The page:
We’re republishing one of our favorite artist interviews today – originally posted on April 22, 2014.
Ben Gazsi is an artist who may be best known for his eco-sculptures, but before we delve into his work, let’s get one thing out of the way. Yes, his given name really is Benjamin Gazsi; it’s a Hungarian name, not a political statement related to incidents in the Libyan city. And get this, he’s not the only Ben Ghazi (different spelling intentional) to be asked such questions. So, on with the art then?
I discovered Ben’s work while preparing for our camping trip to Cooper’s Rock State Forrest. I knew that his bear sculpture was still standing and was excited to see it and take a few pictures while we were there. As luck would have it, Ben was in the forest working on his next installation for Cooper’s Rock: a turtle that is being unveiled today, Earth Day 2014! Of course I couldn’t pass up the chance to photograph his process and ask a few questions.
Ben is currently a senior at West Virginia University, and it was a figure sculpturing class that required a public project combined with inspiration from the work of Andrew Goldsworthy that inspired his first eco-sculpture. That assignment produced the Copper’s Rock Sleeping Giant for Earth Day 2012. In the two years since, Ben’s portfolio of eco-sculptures now includes five pieces of jaw-dropping work including that aforementioned turtle, and he’s learned quite a bit along the way.
His work for each sculpture begins in the studio where he creates a prototype that is a perfectly scaled down version of the final piece. He relies on the prototype daily as a reference for both design and size. The first sleeping giant’s prototype was made from wire and later ones from plasticine, but days of transport back and forth from the site did a number on them. This year he cast the turtle in iron, and that alone is a beautiful representation of the animal.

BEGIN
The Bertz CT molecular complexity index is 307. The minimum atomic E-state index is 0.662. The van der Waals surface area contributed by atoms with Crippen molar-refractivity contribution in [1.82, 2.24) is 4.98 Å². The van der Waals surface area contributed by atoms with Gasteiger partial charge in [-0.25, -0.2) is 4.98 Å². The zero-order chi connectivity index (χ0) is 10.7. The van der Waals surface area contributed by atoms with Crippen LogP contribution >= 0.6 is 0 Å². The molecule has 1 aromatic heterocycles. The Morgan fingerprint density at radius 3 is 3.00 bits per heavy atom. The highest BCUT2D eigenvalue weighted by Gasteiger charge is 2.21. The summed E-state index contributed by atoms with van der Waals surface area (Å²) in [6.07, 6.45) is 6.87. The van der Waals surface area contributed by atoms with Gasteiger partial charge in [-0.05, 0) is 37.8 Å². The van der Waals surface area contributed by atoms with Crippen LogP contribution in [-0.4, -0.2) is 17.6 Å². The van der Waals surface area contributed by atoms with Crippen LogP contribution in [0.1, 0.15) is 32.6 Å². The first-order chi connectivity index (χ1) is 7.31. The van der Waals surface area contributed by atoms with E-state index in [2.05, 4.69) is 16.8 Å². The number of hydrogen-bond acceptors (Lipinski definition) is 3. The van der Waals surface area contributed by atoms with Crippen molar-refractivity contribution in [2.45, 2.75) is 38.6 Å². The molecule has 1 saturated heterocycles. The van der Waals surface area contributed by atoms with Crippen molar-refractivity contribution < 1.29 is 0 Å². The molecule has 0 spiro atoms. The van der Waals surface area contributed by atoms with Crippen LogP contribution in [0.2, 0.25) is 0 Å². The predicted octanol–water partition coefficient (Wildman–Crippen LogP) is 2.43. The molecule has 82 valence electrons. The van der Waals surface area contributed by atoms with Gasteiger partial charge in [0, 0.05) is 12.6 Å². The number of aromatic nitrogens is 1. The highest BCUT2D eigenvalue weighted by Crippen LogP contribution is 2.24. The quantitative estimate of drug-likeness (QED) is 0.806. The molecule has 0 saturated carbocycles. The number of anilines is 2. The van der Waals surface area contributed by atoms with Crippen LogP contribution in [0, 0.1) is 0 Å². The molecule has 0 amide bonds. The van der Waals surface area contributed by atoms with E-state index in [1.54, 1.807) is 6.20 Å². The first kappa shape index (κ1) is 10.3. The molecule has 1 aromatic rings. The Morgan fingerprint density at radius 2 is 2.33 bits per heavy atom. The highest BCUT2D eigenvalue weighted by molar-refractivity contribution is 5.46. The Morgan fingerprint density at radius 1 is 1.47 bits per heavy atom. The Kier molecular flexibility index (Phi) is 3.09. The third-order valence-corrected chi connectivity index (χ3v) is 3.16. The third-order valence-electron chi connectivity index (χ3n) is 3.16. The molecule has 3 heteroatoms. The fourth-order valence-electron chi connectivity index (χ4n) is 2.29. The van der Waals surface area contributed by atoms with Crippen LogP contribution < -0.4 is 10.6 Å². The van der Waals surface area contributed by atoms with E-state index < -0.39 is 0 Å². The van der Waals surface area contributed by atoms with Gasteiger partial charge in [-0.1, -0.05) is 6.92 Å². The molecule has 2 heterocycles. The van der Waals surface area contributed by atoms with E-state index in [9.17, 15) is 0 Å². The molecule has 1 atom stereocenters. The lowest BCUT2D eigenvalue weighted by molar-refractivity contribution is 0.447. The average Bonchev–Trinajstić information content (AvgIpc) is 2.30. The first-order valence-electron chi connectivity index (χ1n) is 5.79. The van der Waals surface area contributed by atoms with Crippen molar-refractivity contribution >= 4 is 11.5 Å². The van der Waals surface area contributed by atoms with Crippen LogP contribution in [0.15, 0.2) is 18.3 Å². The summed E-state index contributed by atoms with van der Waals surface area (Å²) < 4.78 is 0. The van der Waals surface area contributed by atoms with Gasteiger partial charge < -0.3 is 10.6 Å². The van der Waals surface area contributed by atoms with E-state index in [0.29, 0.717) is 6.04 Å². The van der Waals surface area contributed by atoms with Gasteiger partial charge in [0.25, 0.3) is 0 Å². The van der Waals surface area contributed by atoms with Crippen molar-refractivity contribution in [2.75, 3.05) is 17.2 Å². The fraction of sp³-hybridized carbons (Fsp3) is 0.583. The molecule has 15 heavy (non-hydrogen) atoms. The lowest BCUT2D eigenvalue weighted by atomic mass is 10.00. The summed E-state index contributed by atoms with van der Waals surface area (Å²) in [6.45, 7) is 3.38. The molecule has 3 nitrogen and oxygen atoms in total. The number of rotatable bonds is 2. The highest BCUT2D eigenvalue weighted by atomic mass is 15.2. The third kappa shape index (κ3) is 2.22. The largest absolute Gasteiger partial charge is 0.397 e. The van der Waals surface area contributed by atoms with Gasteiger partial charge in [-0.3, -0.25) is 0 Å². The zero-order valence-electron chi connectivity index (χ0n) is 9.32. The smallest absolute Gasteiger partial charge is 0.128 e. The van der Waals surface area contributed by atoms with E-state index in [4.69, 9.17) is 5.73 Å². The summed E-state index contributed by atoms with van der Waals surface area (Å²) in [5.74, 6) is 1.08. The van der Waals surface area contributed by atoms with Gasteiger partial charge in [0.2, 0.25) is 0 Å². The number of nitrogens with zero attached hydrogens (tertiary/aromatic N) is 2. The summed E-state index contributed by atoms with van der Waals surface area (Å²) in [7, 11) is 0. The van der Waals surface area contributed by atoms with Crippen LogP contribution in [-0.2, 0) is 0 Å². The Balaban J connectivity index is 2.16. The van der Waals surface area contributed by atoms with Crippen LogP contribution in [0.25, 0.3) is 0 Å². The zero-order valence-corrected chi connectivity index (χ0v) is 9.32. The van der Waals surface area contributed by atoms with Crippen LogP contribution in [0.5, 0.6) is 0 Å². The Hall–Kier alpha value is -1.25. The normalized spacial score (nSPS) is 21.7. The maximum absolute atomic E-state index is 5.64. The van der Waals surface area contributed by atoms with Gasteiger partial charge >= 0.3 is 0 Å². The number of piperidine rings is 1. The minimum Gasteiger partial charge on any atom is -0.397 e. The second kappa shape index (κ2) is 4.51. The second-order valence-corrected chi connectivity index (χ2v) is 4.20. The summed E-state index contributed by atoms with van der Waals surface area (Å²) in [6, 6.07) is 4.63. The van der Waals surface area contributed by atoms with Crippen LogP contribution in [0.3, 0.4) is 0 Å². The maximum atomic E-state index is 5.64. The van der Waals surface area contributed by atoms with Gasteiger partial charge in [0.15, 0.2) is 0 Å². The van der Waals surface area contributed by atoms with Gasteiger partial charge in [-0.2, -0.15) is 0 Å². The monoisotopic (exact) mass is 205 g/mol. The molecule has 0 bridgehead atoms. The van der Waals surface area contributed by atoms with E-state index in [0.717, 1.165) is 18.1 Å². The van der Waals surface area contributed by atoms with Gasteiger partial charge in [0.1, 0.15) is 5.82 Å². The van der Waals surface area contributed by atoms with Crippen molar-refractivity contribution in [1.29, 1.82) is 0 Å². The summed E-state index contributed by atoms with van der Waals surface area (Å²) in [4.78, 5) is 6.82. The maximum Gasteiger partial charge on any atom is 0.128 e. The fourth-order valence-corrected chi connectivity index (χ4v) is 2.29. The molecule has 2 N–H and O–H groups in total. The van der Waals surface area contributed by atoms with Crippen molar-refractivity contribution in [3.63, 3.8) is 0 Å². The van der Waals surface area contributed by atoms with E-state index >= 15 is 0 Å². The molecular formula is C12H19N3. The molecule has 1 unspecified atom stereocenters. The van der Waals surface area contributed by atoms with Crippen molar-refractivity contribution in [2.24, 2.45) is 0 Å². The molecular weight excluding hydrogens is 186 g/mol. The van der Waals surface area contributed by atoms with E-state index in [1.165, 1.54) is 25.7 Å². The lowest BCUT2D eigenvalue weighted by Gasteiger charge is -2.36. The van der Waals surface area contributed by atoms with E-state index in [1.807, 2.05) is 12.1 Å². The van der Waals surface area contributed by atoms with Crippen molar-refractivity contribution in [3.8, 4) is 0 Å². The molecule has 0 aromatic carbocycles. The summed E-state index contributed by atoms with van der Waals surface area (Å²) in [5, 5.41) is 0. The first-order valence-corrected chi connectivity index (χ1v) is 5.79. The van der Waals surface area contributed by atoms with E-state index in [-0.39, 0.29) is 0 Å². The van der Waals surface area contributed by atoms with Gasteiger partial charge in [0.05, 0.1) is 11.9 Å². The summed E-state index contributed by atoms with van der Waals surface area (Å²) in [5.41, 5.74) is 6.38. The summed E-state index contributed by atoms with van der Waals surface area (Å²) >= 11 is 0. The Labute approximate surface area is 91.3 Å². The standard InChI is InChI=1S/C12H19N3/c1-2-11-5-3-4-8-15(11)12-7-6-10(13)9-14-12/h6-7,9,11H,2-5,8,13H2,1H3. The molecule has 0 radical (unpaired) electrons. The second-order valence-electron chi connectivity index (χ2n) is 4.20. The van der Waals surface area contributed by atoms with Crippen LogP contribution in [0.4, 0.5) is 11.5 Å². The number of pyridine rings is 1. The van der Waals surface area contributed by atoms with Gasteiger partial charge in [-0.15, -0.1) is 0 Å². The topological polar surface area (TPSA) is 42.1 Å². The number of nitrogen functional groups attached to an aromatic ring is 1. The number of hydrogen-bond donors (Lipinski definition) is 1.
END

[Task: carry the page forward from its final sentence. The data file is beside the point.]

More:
With the prototype in hand, work on the site begins with the collection of materials. Branches are hammered into the ground and erected to provide the foundation and framing structure that will support the weight of the final piece. Wild grapevines are tied to the foundation pieces and woven together to create a three-dimensional frame that is then filled with leaves and hay. Molded chicken wire covered in hypertufa, a natural concrete, was used to create the sleeping giants’ feet, hands, and face, the rock the bear is standing on, and the turtle’s shell. Lucky for us, Ben sets up a camera on the site and creates a time lapse video of the construction process. The video below documents the bear’s creation, while he should have the turtle video ready in a couple of weeks.
After three sculptures in Cooper’s Rock, Ben now knows where exactly to look for the materials he needs. The grapevine is invasive, and the park staff do a great job of keeping it out of the camping, hiking, and day areas that receive a lot of use, but it can still be found in the lower elevations with a lot of water. He also has a tree that died a couple of years ago, but isn’t lying on the ground; creating the perfect conditions to dry out the branches, that he’ll use as support pieces, without rotting. This year, almost all of his materials, including the rocks used for the turtle’s shell came from Raven’s Rock trail.
Aside from differences in subject, the sculptures are each unique in other ways. Both sleeping giants have moss beards that were sewn on. Fallen hemlock branches were woven through the bear’s frame. During hurricane Sandy, a lot of hemlocks fell in the forest, but those branches have stored energy in them that would allow them to greening up one more time, and in this case it was just in time for the bear’s Earth Day unraveling last spring. The turtle’s shell design will be created with rocks collected from the State Forest.